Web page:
If you name your band America, then it’s safe to assume there are some pretty hefty egos involved. But Dewey Bunnell – one of the co founders of the 1970’s-era pop-rocker group along with Gerry Buckley and the late Dan Peek – sounds less like a braggard and more like a humble musician.
“I never thought we were innovators, but just good meat-and-potatoes singer/ songwriters,” said Bunnell in a recent phone interview with The Jerusalem Post. “We were students in the school taught by The Beach Boys, Crosby Stills & Nash, James Taylor and Jackson Browne. As far as our influence, our record is what it is – the hits are the hits and we’re very proud of it.”
Bunnell is referring to the string of tuneful acoustic-based songs from the trio that dominated both the AM and FM dials for years, like “Horse with No Name,” “Ventura Highway,” “Sister Golden Hair” and “I Need You.”
The band chose its rather ambitious name because Bunnell, Beckley and Peek were all teenage sons of US military personnel stationed in England, and they wanted people to know they weren’t Brits trying to sound American.
“We had been in the London area for something like three years, and we’d be getting a lot of information about new music from incoming kids who brought albums over from the US. It was like, ‘What do you mean, you haven’t heard Steppenwolf?’ We’d go to their houses and listen to the LPs they had brought over with them.”
"At the same time, we were taking the Tube and going to see Led Zeppelin, Hendrix and Pink Floyd. It was life in real time,” said Bunnell. “When we decided to form a group, we were singer- songwriter wannabees, we were listening to music 24/7 and all the albums we could get our hands on at the time.”
Their music intrigued Warner Brothers, which signed them as the whole country-tinged, folk-rock explosion in the US was taking root. After their self-titled 1971 debut album made a minor splash in Europe, the now post-high school trio returned to the US and discovered they had a hit single.
When the plaintive “Horse With No Name” began getting airplay, many listeners heard what they thought was a new song by Neil Young, who would soon be riding on the success of his laid back country-rock classic Harvest and its hit “Heart of Gold.” It was actually Bunnell singing, and he was the most surprised at the comparisons.
“I know that we got pinned with that sounding like Neil thing right away, and I might have been channeling him a little at that time, but we also inspired by many other artists,” said Bunnell.
“I don’t think I was aware of it, to be honest. We were fortunate to be compared to him, but it’s moved on a lot from there.”
Young, who shared management with America, was always nice to the band, Bunnell recalled, and he apparently took the inadvertent tribute in stride. In his memoir, Waging Heavy Peace, Young wrote that when his father first heard the song, even he assumed it was his son. When the song was pointed out to him, Young wrote that he thought for a second that maybe he had written and recorded it and forgotten.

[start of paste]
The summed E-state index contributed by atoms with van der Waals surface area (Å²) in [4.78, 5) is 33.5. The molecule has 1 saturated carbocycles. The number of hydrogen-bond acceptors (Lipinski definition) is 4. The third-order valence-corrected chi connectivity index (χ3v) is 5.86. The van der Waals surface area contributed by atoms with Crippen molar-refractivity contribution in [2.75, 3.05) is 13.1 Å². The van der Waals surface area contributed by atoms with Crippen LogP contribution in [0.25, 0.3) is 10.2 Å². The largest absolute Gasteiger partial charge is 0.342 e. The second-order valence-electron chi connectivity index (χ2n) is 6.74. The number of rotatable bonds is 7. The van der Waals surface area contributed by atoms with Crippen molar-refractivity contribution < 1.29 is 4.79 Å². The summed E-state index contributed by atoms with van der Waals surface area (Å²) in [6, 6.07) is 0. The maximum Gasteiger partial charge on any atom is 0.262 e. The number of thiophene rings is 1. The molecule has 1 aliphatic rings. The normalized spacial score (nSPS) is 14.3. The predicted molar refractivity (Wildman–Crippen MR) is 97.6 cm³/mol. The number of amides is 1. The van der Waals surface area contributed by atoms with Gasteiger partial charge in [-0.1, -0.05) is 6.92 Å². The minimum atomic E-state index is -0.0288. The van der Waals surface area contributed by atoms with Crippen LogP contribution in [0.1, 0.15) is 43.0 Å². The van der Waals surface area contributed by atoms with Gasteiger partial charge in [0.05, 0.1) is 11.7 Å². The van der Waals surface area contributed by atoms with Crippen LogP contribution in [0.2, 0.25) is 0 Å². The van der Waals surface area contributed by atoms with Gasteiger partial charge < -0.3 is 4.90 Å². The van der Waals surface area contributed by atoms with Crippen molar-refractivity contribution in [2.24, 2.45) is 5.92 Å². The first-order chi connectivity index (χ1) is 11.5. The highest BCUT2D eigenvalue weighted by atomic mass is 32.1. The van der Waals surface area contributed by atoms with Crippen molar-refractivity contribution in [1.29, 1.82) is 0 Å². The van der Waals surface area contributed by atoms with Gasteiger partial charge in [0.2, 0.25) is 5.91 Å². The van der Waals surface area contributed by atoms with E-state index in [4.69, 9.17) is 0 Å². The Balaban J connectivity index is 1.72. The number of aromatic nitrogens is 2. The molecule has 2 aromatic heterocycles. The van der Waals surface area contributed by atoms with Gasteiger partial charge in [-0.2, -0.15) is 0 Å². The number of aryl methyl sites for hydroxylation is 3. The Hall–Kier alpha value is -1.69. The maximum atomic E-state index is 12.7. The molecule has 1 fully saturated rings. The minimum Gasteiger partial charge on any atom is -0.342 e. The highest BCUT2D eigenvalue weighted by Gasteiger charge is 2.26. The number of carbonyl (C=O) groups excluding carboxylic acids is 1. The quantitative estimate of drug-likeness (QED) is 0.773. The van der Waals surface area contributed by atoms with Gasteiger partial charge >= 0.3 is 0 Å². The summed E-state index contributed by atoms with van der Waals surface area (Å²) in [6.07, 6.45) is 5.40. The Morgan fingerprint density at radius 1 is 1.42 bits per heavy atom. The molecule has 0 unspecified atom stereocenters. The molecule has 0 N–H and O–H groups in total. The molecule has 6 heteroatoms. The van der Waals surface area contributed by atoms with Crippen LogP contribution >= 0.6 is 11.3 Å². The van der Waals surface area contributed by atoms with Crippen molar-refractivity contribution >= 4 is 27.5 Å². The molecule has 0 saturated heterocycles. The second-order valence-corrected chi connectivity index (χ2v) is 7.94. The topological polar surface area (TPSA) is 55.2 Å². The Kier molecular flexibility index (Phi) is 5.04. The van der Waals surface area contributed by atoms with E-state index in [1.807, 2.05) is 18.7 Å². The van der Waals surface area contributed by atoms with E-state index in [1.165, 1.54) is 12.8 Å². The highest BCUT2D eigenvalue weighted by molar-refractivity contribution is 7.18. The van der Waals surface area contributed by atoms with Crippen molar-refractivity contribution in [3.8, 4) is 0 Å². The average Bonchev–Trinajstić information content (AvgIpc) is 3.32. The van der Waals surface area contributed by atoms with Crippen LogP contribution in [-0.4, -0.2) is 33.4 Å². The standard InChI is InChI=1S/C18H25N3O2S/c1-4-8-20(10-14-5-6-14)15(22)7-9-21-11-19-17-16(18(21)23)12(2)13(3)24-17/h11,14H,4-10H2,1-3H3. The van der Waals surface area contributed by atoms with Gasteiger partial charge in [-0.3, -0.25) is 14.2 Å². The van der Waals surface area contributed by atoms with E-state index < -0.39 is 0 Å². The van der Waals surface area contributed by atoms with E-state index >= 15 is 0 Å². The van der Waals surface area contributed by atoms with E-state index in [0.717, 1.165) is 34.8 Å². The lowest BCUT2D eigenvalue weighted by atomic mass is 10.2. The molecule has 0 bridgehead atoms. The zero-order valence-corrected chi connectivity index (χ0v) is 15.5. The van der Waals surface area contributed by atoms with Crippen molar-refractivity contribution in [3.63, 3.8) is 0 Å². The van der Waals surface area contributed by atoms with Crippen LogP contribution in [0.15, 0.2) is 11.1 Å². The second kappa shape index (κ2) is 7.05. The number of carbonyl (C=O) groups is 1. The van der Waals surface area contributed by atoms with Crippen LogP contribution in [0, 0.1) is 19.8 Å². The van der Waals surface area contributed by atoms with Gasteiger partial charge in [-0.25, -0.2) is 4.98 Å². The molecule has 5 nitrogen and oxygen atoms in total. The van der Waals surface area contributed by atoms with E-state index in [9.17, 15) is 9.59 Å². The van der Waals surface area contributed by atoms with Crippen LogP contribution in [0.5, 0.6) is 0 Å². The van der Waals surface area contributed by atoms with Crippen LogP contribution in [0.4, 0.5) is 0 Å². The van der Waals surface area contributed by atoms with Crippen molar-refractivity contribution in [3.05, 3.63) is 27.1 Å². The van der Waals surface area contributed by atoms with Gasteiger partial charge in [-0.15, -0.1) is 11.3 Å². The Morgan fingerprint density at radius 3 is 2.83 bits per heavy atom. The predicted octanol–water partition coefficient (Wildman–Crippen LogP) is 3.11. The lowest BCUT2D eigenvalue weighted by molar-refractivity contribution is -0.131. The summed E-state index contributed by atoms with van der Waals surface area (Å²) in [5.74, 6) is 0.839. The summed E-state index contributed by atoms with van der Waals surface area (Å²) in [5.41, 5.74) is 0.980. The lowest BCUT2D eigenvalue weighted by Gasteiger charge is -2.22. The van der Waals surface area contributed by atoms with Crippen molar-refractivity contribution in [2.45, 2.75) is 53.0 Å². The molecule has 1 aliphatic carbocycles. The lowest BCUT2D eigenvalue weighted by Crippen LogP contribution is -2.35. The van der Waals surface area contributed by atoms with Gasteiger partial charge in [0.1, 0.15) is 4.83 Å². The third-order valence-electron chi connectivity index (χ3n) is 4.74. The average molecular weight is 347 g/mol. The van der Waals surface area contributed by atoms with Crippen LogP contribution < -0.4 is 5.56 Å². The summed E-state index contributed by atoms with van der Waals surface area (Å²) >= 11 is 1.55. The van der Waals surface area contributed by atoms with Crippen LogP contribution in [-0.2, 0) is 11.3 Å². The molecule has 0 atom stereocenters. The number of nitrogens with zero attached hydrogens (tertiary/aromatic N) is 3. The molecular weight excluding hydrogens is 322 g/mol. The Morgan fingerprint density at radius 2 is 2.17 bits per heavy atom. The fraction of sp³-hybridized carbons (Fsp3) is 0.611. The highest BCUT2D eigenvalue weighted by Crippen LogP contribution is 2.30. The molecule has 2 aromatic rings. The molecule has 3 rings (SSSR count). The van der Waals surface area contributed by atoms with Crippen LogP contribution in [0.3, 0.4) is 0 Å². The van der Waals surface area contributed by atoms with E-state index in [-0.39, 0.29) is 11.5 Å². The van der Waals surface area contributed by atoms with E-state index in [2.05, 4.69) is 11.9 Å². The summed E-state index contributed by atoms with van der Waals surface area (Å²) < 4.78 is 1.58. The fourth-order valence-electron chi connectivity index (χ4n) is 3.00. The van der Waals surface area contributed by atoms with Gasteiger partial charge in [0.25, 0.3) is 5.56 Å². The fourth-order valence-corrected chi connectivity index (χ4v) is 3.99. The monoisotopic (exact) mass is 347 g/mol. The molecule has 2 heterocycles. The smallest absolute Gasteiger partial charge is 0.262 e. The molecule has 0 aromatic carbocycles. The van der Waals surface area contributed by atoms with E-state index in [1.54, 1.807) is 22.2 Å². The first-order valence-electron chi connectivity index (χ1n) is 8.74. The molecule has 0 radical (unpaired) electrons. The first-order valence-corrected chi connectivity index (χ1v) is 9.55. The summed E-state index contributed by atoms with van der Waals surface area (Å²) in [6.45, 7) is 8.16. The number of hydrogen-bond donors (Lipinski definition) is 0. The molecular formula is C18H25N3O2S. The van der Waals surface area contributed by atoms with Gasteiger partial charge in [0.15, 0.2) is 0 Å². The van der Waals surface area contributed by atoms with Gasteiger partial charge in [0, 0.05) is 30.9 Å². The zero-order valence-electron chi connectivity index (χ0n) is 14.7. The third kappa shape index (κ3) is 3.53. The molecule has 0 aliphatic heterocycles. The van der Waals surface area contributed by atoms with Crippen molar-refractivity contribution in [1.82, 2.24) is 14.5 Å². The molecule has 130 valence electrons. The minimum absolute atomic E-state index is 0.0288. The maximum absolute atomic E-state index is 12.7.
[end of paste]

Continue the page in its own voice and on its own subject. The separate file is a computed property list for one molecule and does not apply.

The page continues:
Despite, or maybe because of, the controversy, America quickly became a softrock giant in the early 1970s landscape, keeping to their acoustic folkie roots but also expanding into more expansive pop due to a longtime collaboration beginning in 1974 with Beatles producer George Martin. His input on albums like Holiday and Heart produced major hits like “Tin Man,” “Lonely People” and “Sister Golden Hair” and moved the band squarely into the commercial pop realm. The first of their greatest hits albums in 1975 went platinum.
“We certainly got hands-on experience working with George and seeing how he conducted himself in the studio. It was an unspoken rule: ‘Don’t press George about Beatles stuff,’ but we’d get a tidbit here and there, like ‘This is what we did with John’s voice on “Strawberry Fields,”’ or whatever. I can’t say enough about George.”
Despite Martin’s involvement, the hits started drying up. Peek left the band in 1977 and emerged as a contemporary Christian artist before passing away in 2011, and Bunnell and Beckley carried on as a duo.
They scored one more big hit with the pop fluffy “You Can Do Magic” in 1982, but began focusing in the next decades on their live performances instead of recording careers.
Their stature and position in the rock pantheon was raised considerably in 2006 when Bunnell and Beckley collaborated with a younger generation of indie and power pop rockers like My Morning Jacket, Fountains of Wayne’s Adam Schlesinger and Ryan Adams on a well-received album called Here & Now.
“I really loved that project,” said Bunnell. “I wasn’t really familiar with some of the artists at first. Gerry was the one who kept his ear to the ground with modern music, but it was quite an eye-opener.”
It also provided credibility for America to be mentioned in the same breath as some of their own early heroes.
“The fact that these younger artists made it clear that they listened to our music and were inspired in some way, was a huge compliment and showed that our music has transferred over generations,” said Bunnell, who will be appearing with Beckley and America in Israel for the first time on October 9 and 10 in Caesarea, with local hero Geva Alon opening.
“We’re proud to be part of the school of music that inspired us, and whatever degree on that ladder that we have is something I’m proud of.”
For more information or to buy tickets, visit: Eventim.co.il/america.